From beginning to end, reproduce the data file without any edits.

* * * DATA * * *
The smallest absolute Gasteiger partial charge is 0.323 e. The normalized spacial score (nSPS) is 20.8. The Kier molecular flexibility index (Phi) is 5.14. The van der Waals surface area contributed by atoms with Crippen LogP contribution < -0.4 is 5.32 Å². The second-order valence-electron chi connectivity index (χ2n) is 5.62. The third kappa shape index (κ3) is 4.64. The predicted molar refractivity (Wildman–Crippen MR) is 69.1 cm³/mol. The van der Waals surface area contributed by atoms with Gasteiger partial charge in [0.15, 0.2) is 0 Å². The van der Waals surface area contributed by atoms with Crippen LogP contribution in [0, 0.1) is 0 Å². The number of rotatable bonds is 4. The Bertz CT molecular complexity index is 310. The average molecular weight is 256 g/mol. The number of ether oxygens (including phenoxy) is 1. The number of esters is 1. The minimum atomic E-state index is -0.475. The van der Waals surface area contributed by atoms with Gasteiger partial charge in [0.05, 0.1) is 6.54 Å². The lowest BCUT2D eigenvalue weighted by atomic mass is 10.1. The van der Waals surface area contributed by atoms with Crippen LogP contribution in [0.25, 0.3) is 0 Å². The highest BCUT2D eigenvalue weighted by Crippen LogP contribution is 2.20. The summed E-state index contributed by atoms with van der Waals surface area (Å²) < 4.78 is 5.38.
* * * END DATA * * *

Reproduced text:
The smallest absolute Gasteiger partial charge is 0.323 e. The normalized spacial score (nSPS) is 20.8. The Kier molecular flexibility index (Phi) is 5.14. The van der Waals surface area contributed by atoms with Crippen LogP contribution < -0.4 is 5.32 Å². The second-order valence-electron chi connectivity index (χ2n) is 5.62. The third kappa shape index (κ3) is 4.64. The predicted molar refractivity (Wildman–Crippen MR) is 69.1 cm³/mol. The van der Waals surface area contributed by atoms with Gasteiger partial charge in [0.15, 0.2) is 0 Å². The van der Waals surface area contributed by atoms with Crippen LogP contribution in [0, 0.1) is 0 Å². The number of rotatable bonds is 4. The Bertz CT molecular complexity index is 310. The average molecular weight is 256 g/mol. The number of ether oxygens (including phenoxy) is 1. The number of esters is 1. The minimum atomic E-state index is -0.475. The van der Waals surface area contributed by atoms with Gasteiger partial charge in [0.05, 0.1) is 6.54 Å². The lowest BCUT2D eigenvalue weighted by atomic mass is 10.1. The van der Waals surface area contributed by atoms with Crippen LogP contribution in [0.25, 0.3) is 0 Å². The highest BCUT2D eigenvalue weighted by Crippen LogP contribution is 2.20. The summed E-state index contributed by atoms with van der Waals surface area (Å²) < 4.78 is 5.38.